Thursday 14 December 2017

Our future is like a cup of tea: it's all about how we make it

BMW 530e gives taste of electrified future

BMW 530e
BMW 530e
Eddie Cunningham

Eddie Cunningham

The cousin, bless him, put on the kettle, as he always does. I 'put on' the car, as I seldom do. The cousin has plugged in the kettle for as long as I've known him and his warm welcomes. I've only begun putting on the car. But I'd better get used to it as routinely as the cousin with the kettle, I'm told, because of the looming, promising, frightening, challenging 'electrified future' that has moved closer so quickly.

I was driving the new BMW 530e, which is a plug-in hybrid. It has a 2-litre petrol engine, electric motor and battery bank all orchestrated by a little computer so they work separately, or in unison, to extract the maximum from each.

While it is not a 'pure' electric, it is part of the future electrification of cars. I think plug-ins and hybrids are critical links in straddling the chasm between current fossil-fuelled cars and future fully-electric motors.

Anyway, it took me just 30 seconds to get the flex out of the little holder in the boot, slot it into the charging inlet on the 530e and plug into the cousin's kitchen socket - where coincidentally he'd been charging his mobile phone.

With the brother also along, we chatted for 75 minutes which, the car's info display told me, gave me 11km of 'pure electric' power. Another 30 seconds and we were ready to go (the car won't start until you unplug).

In truth, the 2-litre petrol engine - seamlessly - began lending a hand within 5km, because I needed more power to overtake. But that is not the point, really. If I repeated the exercise everywhere I stopped or at the house, I'd have saved myself a decent portion of petrol. It is a matter of getting used to it.

And it is a matter of being able to quickly identify and easily access public charging points (there's a flex for that, too). That, I fear, is one of the areas that are acting as a deterrent. Too many blinking public chargers are occupied by non-electric cars. And there are not enough of them anyway. So while I/we may have seen the electric future, I have to ask: what next? I think we are in danger of thinking all this is just going to 'happen'. It's not. It's going to take a huge effort, tough decisions and a lot of money to shift us along. Not just by government but by all of us.

We've taken baby steps here towards anything remotely resembling an electrified-car future. Sure, we have a charging network for battery-powered cars. And we have what appear to be generous financial incentives for electric and hybrids. But we've not engaged with what it is truly going to take to persuade you to cross from fossil to electric power.

And even if we are swayed, where are the cars? What good is a small electric supermini to a family of four or five? Where are the electric crossovers/people carriers?

They're coming in increasing numbers, we're promised, but the vast majority still rely on fossil-fuel aid - they need charging points, too. That's why I say we've seen the future (especially following the UK's 2040 ban on petrol and diesel sales) - now what's next?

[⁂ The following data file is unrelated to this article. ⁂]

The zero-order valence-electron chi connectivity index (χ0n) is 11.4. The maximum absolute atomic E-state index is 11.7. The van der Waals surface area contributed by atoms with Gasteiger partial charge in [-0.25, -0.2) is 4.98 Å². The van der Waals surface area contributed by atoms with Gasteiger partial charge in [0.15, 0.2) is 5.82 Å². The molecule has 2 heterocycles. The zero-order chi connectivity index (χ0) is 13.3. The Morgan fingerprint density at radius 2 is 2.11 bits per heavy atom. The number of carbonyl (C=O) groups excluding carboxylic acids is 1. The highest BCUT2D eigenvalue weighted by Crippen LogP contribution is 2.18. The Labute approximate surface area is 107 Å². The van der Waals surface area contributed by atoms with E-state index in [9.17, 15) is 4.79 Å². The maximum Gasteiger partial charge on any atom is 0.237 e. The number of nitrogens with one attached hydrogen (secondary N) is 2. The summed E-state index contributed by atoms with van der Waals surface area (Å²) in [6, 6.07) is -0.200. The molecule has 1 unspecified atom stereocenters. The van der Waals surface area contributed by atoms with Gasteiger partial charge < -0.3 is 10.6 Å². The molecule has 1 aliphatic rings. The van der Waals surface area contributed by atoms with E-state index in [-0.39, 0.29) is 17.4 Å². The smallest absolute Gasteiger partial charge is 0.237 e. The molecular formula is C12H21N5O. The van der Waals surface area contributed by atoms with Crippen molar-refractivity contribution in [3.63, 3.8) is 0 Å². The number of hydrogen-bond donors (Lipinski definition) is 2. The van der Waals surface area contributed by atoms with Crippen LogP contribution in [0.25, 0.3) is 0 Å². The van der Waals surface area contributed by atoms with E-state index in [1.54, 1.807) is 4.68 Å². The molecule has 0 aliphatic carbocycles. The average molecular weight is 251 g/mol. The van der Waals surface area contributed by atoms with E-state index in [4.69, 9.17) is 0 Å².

Setting all that aside, however, there are other implications and practicalities to be noted about the test car. The 530e has a 2-litre 4cyl petrol engine and a lithium-ion battery. The combined 230PS is 45PS or so more than the BMW 520d. It sure was lively.

Overall, I calculated I used 5.7 litres of petrol every 100km. That wouldn't be far off 520d diesel consumption. If I drank more tea at more cousins'/neighbours' houses, l'd have plugged in more and used less fuel. Same goes for charging at base. But when it's raining, or it involves asking the daughter to shift her car, you don't bother, do you?

Sadly, you also lose boot space (down 110 litres to 410) because the battery pack is accommodated underneath. You have to weigh that against being able to cover 35km or so on a full 'pure electric' charge - around what most people commute, the experts say.

Your road tax is €20 lower (€170) than the 520d as emissions are just 44 g/km. I think in the real world, you'll have a longer range in the 520d because you'd need to assiduously plug-in/recharge the 530e a lot to come anywhere near their claimed range of 650kms.

Depending on model and spec it also costs around €3,000 more than your 520d - which would take a fair bit of electric, chat and tea-sipping, to make up the difference.

There were memorably good things about this car, too. The quietness was exceptional. It appealed to me, as a car, more than the 520d or 530d. And if I wanted acceleration, the electric boost kicked in with gusto. I enjoyed my drives - more than I anticipated.

Given the imminence of an electrified future, this 530e makes a lot of sense. It's just that, like the cousin with the kettle, you'll need to 'put on' the car a lot more often.

FACTS & FIGURES

BMW 530e iPerformance plug-in hybrid M Sport saloon: 2-litre 4cyl 184hp petrol engine, 95hp electric motor, 9.2kWh lithium-ion battery; 2litres/100km/46g/km (provisional), tax €170/year.

Price: €67,100, includes white Dakota leather, heated front sport seats, front LED fogs; 'standard options' - run-flat tyres, auto transmission, Park Distance Control (PDC), auto air con, satnav, single-disc CD player, online services.

Test car options: M Sport Plus package; 20ins alloys, Harman Kardon surround sound, concierge, Apple CarPlay prep.

Total: €72,350.30 (includes €2,500 VRT relief, €5,000 SEAI grant).

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